But what if hospitals and health systems – traditional healthcare providers – attacked the competitive threats and market pressure head on? What if, instead of continuing to rely on an outdated, transactional, fee-for-service care delivery model, it transformed to a patient-centered model? By leveraging the industry’s deep clinical know-how, it could add value to its carefully cultivated caregiver-patient relationships with tools to enhance access, improve affordability and add convenience.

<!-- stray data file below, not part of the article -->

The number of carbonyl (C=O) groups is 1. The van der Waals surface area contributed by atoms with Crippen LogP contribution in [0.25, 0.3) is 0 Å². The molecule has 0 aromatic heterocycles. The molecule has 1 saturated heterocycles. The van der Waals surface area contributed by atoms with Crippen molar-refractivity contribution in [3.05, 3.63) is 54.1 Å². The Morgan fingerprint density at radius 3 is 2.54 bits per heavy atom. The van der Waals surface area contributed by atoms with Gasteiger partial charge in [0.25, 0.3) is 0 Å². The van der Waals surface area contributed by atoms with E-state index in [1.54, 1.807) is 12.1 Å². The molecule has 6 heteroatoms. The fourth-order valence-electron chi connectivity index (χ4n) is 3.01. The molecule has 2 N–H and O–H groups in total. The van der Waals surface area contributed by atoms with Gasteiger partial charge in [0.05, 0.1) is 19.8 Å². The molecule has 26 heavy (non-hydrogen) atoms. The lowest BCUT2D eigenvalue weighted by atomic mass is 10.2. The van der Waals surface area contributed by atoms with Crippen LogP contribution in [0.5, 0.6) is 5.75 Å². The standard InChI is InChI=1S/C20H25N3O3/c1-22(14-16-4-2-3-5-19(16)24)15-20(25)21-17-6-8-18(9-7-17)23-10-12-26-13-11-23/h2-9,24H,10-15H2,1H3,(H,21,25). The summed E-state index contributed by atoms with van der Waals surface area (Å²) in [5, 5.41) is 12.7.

That’s the healthcare model Loyale was created to help power. Our patient financial engagement technology was engineered by industry experts who have positively influenced consumer payment behavior for more than thirty years. Large healthcare enterprises use Loyale tools to deliver price transparency, payment plans and user-friendly self-service that feels more like consumers’ favorite retail brands. With Loyale as their partner, these health systems are bridging the gap between what their patients want from their financial experiences and what they’re getting today. By essentially disrupting themselves, these health systems and hospitals are transforming into patient-centered organizations, taking critical steps to ensure their continued relevance and competitiveness, even against the upstarts. We know who we’re betting on.